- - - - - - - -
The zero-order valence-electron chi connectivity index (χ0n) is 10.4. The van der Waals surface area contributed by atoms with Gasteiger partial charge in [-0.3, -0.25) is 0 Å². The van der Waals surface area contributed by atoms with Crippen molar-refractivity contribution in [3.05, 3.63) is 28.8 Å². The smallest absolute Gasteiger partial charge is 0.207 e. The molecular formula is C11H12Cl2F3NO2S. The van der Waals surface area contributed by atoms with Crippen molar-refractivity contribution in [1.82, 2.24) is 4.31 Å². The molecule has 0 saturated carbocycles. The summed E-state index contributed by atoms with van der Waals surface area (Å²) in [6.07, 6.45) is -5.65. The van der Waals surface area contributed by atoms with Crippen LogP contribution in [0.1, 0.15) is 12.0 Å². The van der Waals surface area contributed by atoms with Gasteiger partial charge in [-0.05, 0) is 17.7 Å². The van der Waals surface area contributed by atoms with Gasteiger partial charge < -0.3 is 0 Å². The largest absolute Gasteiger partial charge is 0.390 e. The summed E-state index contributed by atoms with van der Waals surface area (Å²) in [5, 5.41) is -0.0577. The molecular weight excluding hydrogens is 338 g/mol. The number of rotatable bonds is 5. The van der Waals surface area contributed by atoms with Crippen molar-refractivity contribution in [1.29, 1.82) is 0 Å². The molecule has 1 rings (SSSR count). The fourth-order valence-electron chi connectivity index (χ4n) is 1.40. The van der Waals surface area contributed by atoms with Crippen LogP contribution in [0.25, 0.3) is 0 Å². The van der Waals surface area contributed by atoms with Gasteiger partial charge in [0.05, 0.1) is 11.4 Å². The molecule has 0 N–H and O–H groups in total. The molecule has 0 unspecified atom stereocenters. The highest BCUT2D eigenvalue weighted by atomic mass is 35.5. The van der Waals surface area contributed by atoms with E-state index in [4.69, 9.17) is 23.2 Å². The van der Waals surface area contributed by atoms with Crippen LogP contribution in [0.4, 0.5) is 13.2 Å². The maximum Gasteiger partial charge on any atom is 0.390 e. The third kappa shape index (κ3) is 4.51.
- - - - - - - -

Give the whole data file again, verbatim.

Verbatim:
The zero-order valence-electron chi connectivity index (χ0n) is 10.4. The van der Waals surface area contributed by atoms with Gasteiger partial charge in [-0.3, -0.25) is 0 Å². The van der Waals surface area contributed by atoms with Crippen molar-refractivity contribution in [3.05, 3.63) is 28.8 Å². The smallest absolute Gasteiger partial charge is 0.207 e. The molecular formula is C11H12Cl2F3NO2S. The van der Waals surface area contributed by atoms with Crippen molar-refractivity contribution in [1.82, 2.24) is 4.31 Å². The molecule has 0 saturated carbocycles. The summed E-state index contributed by atoms with van der Waals surface area (Å²) in [6.07, 6.45) is -5.65. The van der Waals surface area contributed by atoms with Crippen LogP contribution in [0.1, 0.15) is 12.0 Å². The van der Waals surface area contributed by atoms with Gasteiger partial charge in [-0.05, 0) is 17.7 Å². The van der Waals surface area contributed by atoms with Gasteiger partial charge < -0.3 is 0 Å². The largest absolute Gasteiger partial charge is 0.390 e. The summed E-state index contributed by atoms with van der Waals surface area (Å²) in [5, 5.41) is -0.0577. The molecular weight excluding hydrogens is 338 g/mol. The number of rotatable bonds is 5. The van der Waals surface area contributed by atoms with Crippen molar-refractivity contribution in [1.29, 1.82) is 0 Å². The molecule has 1 rings (SSSR count). The fourth-order valence-electron chi connectivity index (χ4n) is 1.40. The van der Waals surface area contributed by atoms with Crippen LogP contribution in [0.25, 0.3) is 0 Å². The van der Waals surface area contributed by atoms with Gasteiger partial charge in [0.05, 0.1) is 11.4 Å². The molecule has 0 N–H and O–H groups in total. The molecule has 0 unspecified atom stereocenters. The highest BCUT2D eigenvalue weighted by atomic mass is 35.5. The van der Waals surface area contributed by atoms with E-state index in [4.69, 9.17) is 23.2 Å². The van der Waals surface area contributed by atoms with Crippen LogP contribution in [0.4, 0.5) is 13.2 Å². The maximum Gasteiger partial charge on any atom is 0.390 e. The third kappa shape index (κ3) is 4.51.